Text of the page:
I knew when I decided to sign up for a marathon that it was a huge commitment. Weekends wiped out by long runs. A tee-total social life. Wait, what social life? I just committed my weekends to preparing and running long runs! Maybe also a financial commitment – the Physio on speed dial and new trainers. But the one thing I hadn’t reckoned on was the hours of sorting through training programs, reading helpful (and not so) articles about marathon preparation and trying to plot in my other life – you know, the one with kids, a husband and a business?
Just when I think I’ve got this running thing in the bag, little things pop up in my newsfeed to remind me that I am still very wet behind the ears.
‘Yes you can train for a marathon with ONLY 3 days running a week’.
Wait. Am I supposed to run more than 3 times a week? I cross off ‘housework’ from my weekly planner.
‘No I bloody well can’t cook dinner, I just ran a half marathon!’
‘Mum, that was 3 days ago!’
I can see that one is going to wear thin really soon, but I’m milking it a while longer.
People don’t talk about this. It’s all about the lead up to the event, the training, the fuelling, the stretching. Nobody actually tells you that afterwards you will feel like you’ve been tied to the railway tracks and left there for several days while trains go backwards and forwards across your body. And the mental fog! It’s taken me 2 full days to trust myself to do anything that required some level of concentration or operate machinery (like the oven). But it’s uncannily like childbirth. You forget the anguish and the pain and can’t wait to do it again. After all, (but unlike having a baby) when the event is over you are at a bit of a loss as to what to do.
I’m late. This post is at least a week overdue. I delayed it because I was afraid of writing a negative post about running. Or at least what I feared to be a negative post. I should have manned up. I should have written about it. Instead I obsessed, I whined to my friends, I googled and I wound myself up into a tight little ball of frustration and despair. Sounds life threatening, doesn’t it. I thought so too.
It was all going so well. I was up to a 16k long run with just an 18k the following week and then the Sunday before the half marathon a 14k as the start of my taper. The 16k went really well (I wrote about it here). Then I went out 2 days later to do a planned 8k. My calf felt tight, a bit weird. It’ll loosen up, I thought. 10 minutes into the run a cramp in my calf set in, but that wasn’t the worst of it. On the insides of both my lower legs I felt an incredible tightness, like they were going to burst. The sensation came in waves. This is it, I thought. I’ve got a thrombosis and I’m about to have a stroke. Not that I’m dramatic or anything. Listen to your body, I told myself. So I curled up in a ball in the middle of the road. Continue reading “Feeling the fear…(Part 1)”→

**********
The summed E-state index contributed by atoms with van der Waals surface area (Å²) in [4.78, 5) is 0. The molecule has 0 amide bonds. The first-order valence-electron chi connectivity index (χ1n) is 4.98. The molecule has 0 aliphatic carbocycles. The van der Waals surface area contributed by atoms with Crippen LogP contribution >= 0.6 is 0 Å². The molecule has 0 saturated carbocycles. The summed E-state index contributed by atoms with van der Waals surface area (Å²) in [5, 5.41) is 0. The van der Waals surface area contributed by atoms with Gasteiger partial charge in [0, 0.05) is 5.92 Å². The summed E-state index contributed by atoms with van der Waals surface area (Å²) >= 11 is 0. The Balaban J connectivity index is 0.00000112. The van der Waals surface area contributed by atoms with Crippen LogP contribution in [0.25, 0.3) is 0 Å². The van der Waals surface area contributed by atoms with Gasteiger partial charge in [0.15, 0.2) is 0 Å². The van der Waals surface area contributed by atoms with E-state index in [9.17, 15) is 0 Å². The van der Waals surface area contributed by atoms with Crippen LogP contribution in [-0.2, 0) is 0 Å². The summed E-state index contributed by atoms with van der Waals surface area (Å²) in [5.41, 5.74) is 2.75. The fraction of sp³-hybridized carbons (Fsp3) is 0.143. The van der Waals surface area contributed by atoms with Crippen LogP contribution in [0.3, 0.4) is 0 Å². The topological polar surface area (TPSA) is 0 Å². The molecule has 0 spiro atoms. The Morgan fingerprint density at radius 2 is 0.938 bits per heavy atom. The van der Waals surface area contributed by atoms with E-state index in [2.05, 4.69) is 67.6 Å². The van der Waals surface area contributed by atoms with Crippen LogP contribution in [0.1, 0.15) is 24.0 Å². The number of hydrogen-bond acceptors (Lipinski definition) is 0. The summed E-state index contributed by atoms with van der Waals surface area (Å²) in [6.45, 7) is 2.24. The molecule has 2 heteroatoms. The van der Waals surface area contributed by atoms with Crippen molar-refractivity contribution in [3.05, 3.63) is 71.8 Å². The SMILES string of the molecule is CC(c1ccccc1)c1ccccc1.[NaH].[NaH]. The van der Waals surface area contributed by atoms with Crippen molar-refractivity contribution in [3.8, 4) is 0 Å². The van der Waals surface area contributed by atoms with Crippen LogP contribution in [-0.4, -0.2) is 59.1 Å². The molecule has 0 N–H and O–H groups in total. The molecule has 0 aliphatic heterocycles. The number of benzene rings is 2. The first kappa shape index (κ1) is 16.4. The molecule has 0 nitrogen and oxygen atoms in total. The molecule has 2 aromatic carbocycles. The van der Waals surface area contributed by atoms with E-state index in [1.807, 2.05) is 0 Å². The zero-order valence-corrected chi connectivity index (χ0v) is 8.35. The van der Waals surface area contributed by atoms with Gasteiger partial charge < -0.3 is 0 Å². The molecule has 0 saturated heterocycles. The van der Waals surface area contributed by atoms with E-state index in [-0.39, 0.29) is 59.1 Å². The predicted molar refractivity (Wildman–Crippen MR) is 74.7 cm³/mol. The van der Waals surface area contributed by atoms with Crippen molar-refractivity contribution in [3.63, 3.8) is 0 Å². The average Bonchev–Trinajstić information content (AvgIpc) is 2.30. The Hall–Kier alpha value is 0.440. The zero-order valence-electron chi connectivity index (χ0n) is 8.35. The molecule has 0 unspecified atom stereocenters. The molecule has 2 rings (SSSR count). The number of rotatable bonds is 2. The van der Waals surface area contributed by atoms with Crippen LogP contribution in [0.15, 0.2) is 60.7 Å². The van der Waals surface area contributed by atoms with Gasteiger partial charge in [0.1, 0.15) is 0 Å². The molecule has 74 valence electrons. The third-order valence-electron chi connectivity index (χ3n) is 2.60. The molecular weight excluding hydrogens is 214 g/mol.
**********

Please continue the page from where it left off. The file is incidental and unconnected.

I’m just 3 weeks away from my half-marathon now (dies a little inside). I ‘um’ and ‘ah’ about running my long run on the track again. It’s 16 kilometres and I don’t even want to calculate how many circuits that is. But I am totally into prevention, so to save my virgin half-marathon legs I decide I should. I also look into some other ways of staving off sore muscles. It would be a bonus to be able to walk the next day after all.
More running revelations afoot this week. (See how I did that?)
After my ‘reboot week’ brought me to that fantastic little yoga routine, I am pleased to say that I have done it most days and at least parts of it on other days. The stretches are amazing, but I do still nod off at the end. Which is annoying really as I wanted to use that time to visualize me running a 2 hour half-marathon.
I also sought out some ways to prevent some of the discomfort bought on by the long runs. I ate properly and hydrated well in the days leading up to it. I prepared the right carb/protein balanced food for after the run the night before. And I did my long run on a proper running track with a springy surface. Round and round 400 metre circles. Like a teddy bear. One step, two step oh my god I nearly died of boredom. And of a heart attack; Continue reading “(Running) friends with benefits”→
I can’t function for a couple of hours after my run and find myself watching ‘The Great British Bake off’. Fortunately I am too exhausted to compete with them, but I do contemplate challenging Jo Brand to start running. (Oh yeah, I watched ‘The extra slice’ too. I told you it was a couple of hours.) I bet she would be a hoot.
I am now an early morning runner. Not much choice really. If I left it to the afternoon it would never happen and its just too blooming hot. But my daughters’ social lives and Greek island life are not conducive to early nights in the summer and I am feeling the agitation from lack of quality sleep. Continue reading “Meltdown. And solidify.”→
I’ve become very attached to this old boy. A lovely old ‘Pappou’ with his head back, snoring. I call him ‘O Rochalitos’ – the Snorer. I see him from all my happy places – on the home stretch from my run, from the beach where I swim and from my house.